Xbox One X
Lifewire / Jordan Provost

Software: Feature-packed multimedia system 

The Xbox One has always been touted as a home media powerhouse, more so than other current-gen consoles. This still holds true with the One X, which is mostly the same user experience, software, and UI as previous Xbox consoles. Microsoft has done a bit of work to improve the menu system of the One, but while it has improved over the years with incremental updates, we still find it to be a bit clunky at times. Digging through menus is annoying, but any Xbox veteran will feel right at home, and it doesn’t take too long to learn how to navigate it for newcomers.

Aside from the performance aspects of gaming, the Xbox One X is also perhaps the best home media player you can purchase. Not only can you get all of your favorite streaming apps (even more than Apple TV), watch your favorite old DVDs, listen to CDs or music from a hard drive, but you can also watch UHD movies thanks to the built-in Blu-ray player. This is something the PS4 Pro can’t even match, so it’s nice Microsoft opted to include it in the One X.

Xbox One X
Lifewire / Jordan Provost

Another cool feature that further enhances both the media and gaming experiences is the inclusion of Dolby Atmos. What this new audio tech does is simulate sounds while you’re wearing headphones to make it seem like effects and music come down from above, in front, and behind you. This effect creates a very immersive experience and is perhaps the best option for getting the most of quality headphones.

As for game selection, the Xbox still suffers a bit in the exclusive department compared to the PlayStation or Switch, but Microsoft has been working on closing this gap, with many notable releases on the horizon. That said, the Xbox One X is the best choice for console gamers looking to get the most from third-party blockbusters like Call of Duty, Battlefield or something like Assassin’s Creed. While PlayStation (and sometimes the Switch) also have access to these games, the increased horsepower of the One X gives it a genuinely noticeable experience compared to the competition.

Price: Harder on your wallet

We’ve finally arrived at the biggest deciding factor for most people considering an Xbox One X—the price. Originally when it debuted, the One X was packing quite a high price point at $500. Since then, it’s come down considerably and now mostly hovers around the $400 mark. However, the console frequently goes on sale, and if you’re patient, you can find them for around just $300. For that, you’ll get just one controller and the necessary cables and such. There are also some good bundles out that include a game and some other codes for free Xbox Live and a trial with Microsoft’s awesome Game Pass. The Game Pass also includes most of Microsoft’s 4K and Xbox One X enhanced games, so it’s a no-brainer at only $10 a month.

Xbox One X
 Lifewire / Jordan Provost

Considering that you get all this packed into a $400 UHD gaming box that has the power to rival even some mid-range gaming PCs, the price is reasonable. You will, however, need some additional hardware, like a proper 4K TV, in order to take full advantage of the X’s enhanced capabilities. A TV that can really utilize the X will probably run you about $500, so consider that as well. It does work just fine on a regular HD TV to enhance the experience, but it may not be worth the upgrade if you’ve already got an Xbox One S.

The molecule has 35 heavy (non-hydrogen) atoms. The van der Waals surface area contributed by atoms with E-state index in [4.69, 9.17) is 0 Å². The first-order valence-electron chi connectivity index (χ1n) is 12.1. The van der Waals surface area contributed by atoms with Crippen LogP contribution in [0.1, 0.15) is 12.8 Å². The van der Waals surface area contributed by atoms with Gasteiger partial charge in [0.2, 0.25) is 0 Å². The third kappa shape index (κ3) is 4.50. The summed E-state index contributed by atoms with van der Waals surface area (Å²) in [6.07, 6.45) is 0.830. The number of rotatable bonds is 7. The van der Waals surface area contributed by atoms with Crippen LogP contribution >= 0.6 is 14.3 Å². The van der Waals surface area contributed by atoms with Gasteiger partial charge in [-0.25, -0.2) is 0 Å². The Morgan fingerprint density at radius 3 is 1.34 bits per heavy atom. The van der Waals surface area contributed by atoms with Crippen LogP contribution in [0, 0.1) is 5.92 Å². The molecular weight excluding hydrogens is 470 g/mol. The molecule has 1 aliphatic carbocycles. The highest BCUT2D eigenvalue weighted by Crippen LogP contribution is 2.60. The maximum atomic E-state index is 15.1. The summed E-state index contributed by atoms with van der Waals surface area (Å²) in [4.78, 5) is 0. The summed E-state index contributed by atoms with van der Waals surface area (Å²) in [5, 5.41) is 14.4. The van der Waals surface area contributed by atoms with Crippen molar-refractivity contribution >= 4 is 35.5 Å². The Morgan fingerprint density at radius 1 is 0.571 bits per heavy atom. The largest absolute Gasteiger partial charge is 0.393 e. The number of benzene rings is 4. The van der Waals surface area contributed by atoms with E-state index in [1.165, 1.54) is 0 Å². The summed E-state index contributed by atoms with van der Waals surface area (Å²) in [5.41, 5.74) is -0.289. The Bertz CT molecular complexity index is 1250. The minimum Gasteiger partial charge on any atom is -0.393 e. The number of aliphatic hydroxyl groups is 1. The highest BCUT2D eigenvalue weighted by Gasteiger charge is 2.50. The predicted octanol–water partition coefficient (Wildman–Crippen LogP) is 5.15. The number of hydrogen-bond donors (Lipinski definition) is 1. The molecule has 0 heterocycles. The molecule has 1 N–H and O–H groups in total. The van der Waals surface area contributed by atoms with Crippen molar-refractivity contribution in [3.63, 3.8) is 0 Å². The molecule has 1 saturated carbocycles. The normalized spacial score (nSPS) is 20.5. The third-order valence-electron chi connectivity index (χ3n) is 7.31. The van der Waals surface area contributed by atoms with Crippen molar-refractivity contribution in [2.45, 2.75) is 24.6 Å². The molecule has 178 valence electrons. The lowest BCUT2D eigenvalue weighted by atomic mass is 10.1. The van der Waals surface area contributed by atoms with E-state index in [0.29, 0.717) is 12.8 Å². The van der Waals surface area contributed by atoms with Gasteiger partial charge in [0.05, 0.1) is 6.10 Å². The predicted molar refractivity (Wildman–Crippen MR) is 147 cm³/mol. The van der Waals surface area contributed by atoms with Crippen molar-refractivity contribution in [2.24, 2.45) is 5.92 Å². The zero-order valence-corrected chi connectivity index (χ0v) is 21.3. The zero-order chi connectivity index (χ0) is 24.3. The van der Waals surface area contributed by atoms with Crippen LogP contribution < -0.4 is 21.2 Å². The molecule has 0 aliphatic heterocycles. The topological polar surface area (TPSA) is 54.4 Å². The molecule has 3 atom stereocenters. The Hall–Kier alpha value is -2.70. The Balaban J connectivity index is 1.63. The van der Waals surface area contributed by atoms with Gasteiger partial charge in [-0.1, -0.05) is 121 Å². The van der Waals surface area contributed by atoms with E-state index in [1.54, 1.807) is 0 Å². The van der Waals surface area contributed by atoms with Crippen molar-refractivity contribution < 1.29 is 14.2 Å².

Xbox One X vs. PlayStation 4 Pro

The obvious competitor to the One X is the PS4 Pro. Both consoles feature 4K UHD gaming, but there are some major differences between the two. Now, before we dive in, obviously most people are pledged to one system or the other, so that will largely determine what you choose. If you’re a complete newcomer or maybe even just a person who listens to both sides of the argument before making a purchase, consider these points.

First off, price. The PS4 Pro is significantly cheaper on average by about $100. It also has an arguably better lineup of exclusives. The Xbox, however, still has the better online gaming system, though Sony has done a lot to improve theirs. In addition, the One X is quite a lot more powerful, by about 50 percent. This is probably the biggest factor when deciding between the two, and the One X definitely has a noticeable edge. We tested the two side-by-side playing the same titles and while the Pro looks great, the One X is better, sharper, and quieter by an obvious margin. Either to boost sales of their Blu-ray players or to cut costs, Sony also decided to dump the Blu-ray player on the PS4, so that’s another benefit of the One X to consider.

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Final Verdict

The most powerful console for 4K gaming.

All in all, the Xbox One X is an impressive device. It’s the most powerful gaming console ever released, and it lives up to expectations. If you’re looking to upgrade your current Xbox, bolster your gaming lineup or get into 4K, the X is the top choice as far as console hardware goes—just make sure you’ve got the TV for it.

Specs

  • Product Name Xbox One X
  • Product Brand Microsoft
  • UPC 889842208252
  • Price $499.99
  • Release Date November 2017
  • Weight 8.4 lbs.
  • Product Dimensions 2.4 x 9.4 x 11.8 in.
  • Color Black
  • CPU Customized AMD Jaguar Evolved
  • GPU AMD Polaris (GCN 4) Ellesmere XTL type (custom 1172 MHz UC RX 580, 6 TFLOPS)
  • RAM 12 GB GDDR5
  • Storage 1 TB (2.5-inch hard drive 5400rpm)
  • Ports 3 USB 3.0 ports, HDMI 2.0b out, gigabit ethernet, HDMI 1.4b in, optical audio
  • Media Drive Blu-ray optical drive
  • Warranty 1 year